Most likely, ExtUtils::MakeMaker already is installed with perl on the machine. If RedHat is one of the companies violating the Perl license by redistributing a modified version of Perl under the same name, then most likely you can upgrade the installed packages by downloading the appropriate RPMs and installing them in one go:
rpm -i A.rpm B.rpm C.rpm
If all else fails, you can try to force-install these packages skipping their prerequisites.
Rant: Something is very wrong with ExtUtils::MakeMaker, as it depends on a module that depends on itself in return. Now, you have a bootstrap problem to install them... IMHO this ought to have been a single distribution.
Anyway... On CentOS, you probably have to install a "devel" package in order to do some more non-plain-users stuff. Lo and behold, there is a packaged called perl-devel and it does contain both ExUtils::MakeMaker and ExtUtils::Installed. Problem solved, I suppose? (n.b. There are versions of this package for x86_64 and for i686. Use the one appropriate for your platform.)
Note that you can download the rpm files you need to install and use either rpm or yum to install them offline
There is not a bootstrap problem with makemaker, like corion says, you cant strip perl of its core modules and expect it to behave
You're entitled to your own opinion, but I do disagree.
Recently, I tried to install a module in a perl 5.12. This in turn required installation of Module::Build. That in turn required an update of ExtUtils::MakeMaker. And there was no way I could that upgrade installed. ExtUtils::MakeMaker depended on another module that also required to be updated, and that one in turn demanded a more recent version of ExtUtils::MakeMaker. There was no older version of either modules old enough available to upgrade both modules gently. So, I was simply stuck.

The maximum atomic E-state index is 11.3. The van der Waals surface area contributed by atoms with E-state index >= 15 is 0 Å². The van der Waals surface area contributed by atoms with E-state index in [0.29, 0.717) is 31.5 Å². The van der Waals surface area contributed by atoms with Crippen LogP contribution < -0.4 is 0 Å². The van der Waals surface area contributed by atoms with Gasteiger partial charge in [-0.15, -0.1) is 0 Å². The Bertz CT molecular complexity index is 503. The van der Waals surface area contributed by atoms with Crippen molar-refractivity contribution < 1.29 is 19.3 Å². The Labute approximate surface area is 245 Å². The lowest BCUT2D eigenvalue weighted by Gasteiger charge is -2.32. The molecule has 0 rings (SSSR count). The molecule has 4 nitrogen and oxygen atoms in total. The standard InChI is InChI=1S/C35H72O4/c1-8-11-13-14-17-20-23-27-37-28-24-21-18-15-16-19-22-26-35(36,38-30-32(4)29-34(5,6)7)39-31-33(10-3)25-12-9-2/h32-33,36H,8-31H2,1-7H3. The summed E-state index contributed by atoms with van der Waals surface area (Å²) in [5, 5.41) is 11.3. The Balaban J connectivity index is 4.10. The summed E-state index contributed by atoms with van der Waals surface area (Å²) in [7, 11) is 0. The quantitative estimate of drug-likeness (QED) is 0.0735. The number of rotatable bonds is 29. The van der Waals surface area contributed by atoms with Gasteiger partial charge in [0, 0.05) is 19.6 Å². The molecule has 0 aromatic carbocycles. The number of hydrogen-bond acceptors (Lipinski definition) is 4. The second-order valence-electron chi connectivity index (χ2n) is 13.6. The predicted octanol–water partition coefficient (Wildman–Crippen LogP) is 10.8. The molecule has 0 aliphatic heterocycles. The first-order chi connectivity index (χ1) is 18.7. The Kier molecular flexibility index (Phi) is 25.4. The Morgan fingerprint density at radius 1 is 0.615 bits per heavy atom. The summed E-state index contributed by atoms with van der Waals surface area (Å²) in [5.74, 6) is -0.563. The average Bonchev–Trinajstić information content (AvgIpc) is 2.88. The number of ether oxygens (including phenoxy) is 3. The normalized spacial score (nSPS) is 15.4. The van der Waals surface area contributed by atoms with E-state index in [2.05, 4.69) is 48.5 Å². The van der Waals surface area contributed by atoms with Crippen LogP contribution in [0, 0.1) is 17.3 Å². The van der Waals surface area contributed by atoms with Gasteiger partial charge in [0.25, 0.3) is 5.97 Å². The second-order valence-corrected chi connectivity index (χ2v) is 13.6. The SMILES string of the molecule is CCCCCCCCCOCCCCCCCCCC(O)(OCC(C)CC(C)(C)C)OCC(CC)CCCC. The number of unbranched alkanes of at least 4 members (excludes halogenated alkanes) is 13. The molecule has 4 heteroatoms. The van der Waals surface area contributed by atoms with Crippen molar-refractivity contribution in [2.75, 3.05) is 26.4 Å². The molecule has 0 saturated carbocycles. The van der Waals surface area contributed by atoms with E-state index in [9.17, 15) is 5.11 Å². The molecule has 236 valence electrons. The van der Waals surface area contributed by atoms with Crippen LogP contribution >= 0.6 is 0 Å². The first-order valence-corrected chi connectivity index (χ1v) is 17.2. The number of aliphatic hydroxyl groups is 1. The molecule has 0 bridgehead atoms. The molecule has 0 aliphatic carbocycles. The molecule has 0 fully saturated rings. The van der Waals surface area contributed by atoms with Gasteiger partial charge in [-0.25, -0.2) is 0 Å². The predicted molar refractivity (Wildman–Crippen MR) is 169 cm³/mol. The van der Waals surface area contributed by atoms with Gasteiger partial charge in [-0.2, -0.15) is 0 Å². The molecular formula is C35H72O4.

Like I said, and I'll say it again: if your dependency graph is not a tree, but instead, contains a cycle, these modules in that cycle should not be in separate distributions. Otherwise your repository is plainly broken.
p.s. Perl 5.12, to me, is modern enough. I cannot name a single significant difference between perl 5.12 and perl 5.24. Upgrading perl takes hours, because of the need to reinstall every module I ever installed. It's simply not worth it.